I hope everyone who supports that guy realizes that, another student who might be a Satanist for example, could do the same thing- praying to the Dark Lord Lucifer at their graduation ceremony. I hope they are chill with that.

    June 7, 2013 at 9:17 am |
    • Ex-Catholic Glo

      Congratulations! You are the winner of the Stupidest Remark of the Day award!

      June 7, 2013 at 9:22 am |
    • Alex

      ..says you, and you are dumb. comment dismissed.

      June 7, 2013 at 9:28 am |
    • erivera63

      How is his remark stupid?..There are over 1000 different religions in the US alone...Up to 700 in California alone. And don't give me the crap argument that this is a Christian nation..Pilgrims left England to escape religious persecution and not having someone else's religion stuffed down their throats.

      June 7, 2013 at 9:31 am |
    • steve

      really..that is what u think...what should he have been the mind dumb robot that reads from a script...thanks god that the human spirt to take a risk is still alive..it is a shame that a christian society cannot have god in it because of the right for some people to believe other wise and push that on the whole country..well it is not welcome everywhere and i praise what this young man did...

      June 7, 2013 at 9:33 am |
    • noone

      That would be awesome. And then all the Christians would complain. Because they tolerate no religion except for their own.

      June 7, 2013 at 9:35 am |
    • erivera63

      Steve, this is not a christian society..That's the point...We are global now and have people of different countries and different religions here, and as well have Americans living and doing business all over the world ..Its great that you believe in what you believe in. But its arrogant to believe that everyone does or should believe in your god. I would be okay if he had read the speech and added a personal religious though..I would be okay with that. But to rip up the speech (which isn't a mindless script because Valedictorians write their own speech ) and make those of other religions uncomfortable is arrogant at best.

      June 7, 2013 at 9:42 am |
  6. Pongyi

    Respect the lad for his beliefs just as he would respect you for yours. Why is it that one group on one side of a dispute gets to dictate how the other side chooses to be? Mutual respect and understanding will make this a much better place to be! Although I am an atheist I totally applaud this young man for his beliefs, his convictions, and his courage to stand up and be heard!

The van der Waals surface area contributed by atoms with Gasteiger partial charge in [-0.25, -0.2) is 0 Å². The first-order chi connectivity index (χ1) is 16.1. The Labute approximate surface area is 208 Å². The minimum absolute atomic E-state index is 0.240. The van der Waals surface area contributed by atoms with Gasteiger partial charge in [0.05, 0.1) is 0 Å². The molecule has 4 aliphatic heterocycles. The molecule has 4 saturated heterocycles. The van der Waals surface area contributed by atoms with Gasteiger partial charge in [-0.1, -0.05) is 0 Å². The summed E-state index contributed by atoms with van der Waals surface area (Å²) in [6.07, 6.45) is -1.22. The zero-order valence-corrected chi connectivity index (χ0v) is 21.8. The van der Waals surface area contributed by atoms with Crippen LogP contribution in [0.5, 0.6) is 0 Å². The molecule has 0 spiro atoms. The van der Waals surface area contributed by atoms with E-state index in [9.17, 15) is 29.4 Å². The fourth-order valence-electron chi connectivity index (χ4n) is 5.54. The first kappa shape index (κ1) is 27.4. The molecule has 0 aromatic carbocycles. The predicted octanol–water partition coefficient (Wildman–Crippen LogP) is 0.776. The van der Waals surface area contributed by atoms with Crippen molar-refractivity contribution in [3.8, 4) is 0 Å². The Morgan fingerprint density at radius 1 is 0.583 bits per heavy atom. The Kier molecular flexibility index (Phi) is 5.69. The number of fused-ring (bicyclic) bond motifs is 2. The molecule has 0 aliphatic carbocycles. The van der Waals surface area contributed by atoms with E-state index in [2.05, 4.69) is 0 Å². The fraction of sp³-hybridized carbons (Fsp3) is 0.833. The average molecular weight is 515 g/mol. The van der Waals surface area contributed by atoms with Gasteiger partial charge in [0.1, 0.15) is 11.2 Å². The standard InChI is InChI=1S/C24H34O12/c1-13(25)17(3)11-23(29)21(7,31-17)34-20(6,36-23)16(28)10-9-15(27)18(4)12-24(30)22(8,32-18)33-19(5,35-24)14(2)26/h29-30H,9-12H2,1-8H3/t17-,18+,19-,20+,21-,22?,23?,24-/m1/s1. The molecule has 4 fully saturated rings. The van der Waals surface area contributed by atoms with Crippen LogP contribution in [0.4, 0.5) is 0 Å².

June 7, 2013 at 9:15 am |
    • The real Tom

      I have plenty of respect for his beliefs, but not the venue or the manner in which he expressed them. He led a prayer at a public school event. He lied about his intent. He knew he had a captive audience and he used the opportunity to proselytize.

      He showed an amazing lack of maturity and sensitivity, not to mention honesty and integrity.

      June 7, 2013 at 9:19 am |
    • cedar rapids

      'Respect the lad for his beliefs just as he would respect you for yours'

      Except he obviously doesnt have any respect for others else he would not have done what he did, thats kind of the point.

      June 7, 2013 at 9:27 am |
    • erivera63

      That's the point..He didn't have respect for other peoples beliefs..This occasion was to honor the work completed in school..It had nothing to do with preaching a specific religion.

      June 7, 2013 at 9:43 am |
    • Pugsley

      Well said Pongyi! We don't need to agree with each others views and beliefs but, if we all at least respected each others rights to say what we believe (as long as it is done peacefully), the world would be a better place. I don't see him as pushing his believes on anyone. If you don't like what the person is saying then you do not have to listen to them. I feel that way about all beliefs.

      June 7, 2013 at 9:57 am |
    • The real Tom

      It's "beliefs," not "believes." And yes, people were basically forced to at least hear him, when he shouldn't have been praying in that venue in the first place. It is not simply a matter of whether he offended anyone; it's a matter of using a publicly-funded venue to pray a Christian prayer, thereby giving the prayer the apparent endorsement of the state.

      June 7, 2013 at 10:01 am |
    • cedar rapids

      'If you don't like what the person is saying then you do not have to listen to them. I feel that way about all beliefs.'

      wonder how many christians would accept that argument if a mosque nearby had played the call to prayer over loud speakers.

      June 7, 2013 at 10:44 am |
  7. RayJacksonMS2

    Typical christian. They force themselves on others like rapists. They all think they are above all laws and rules including those in their hate filled book or murder and destruction.

    June 7, 2013 at 9:15 am |
  8. Ann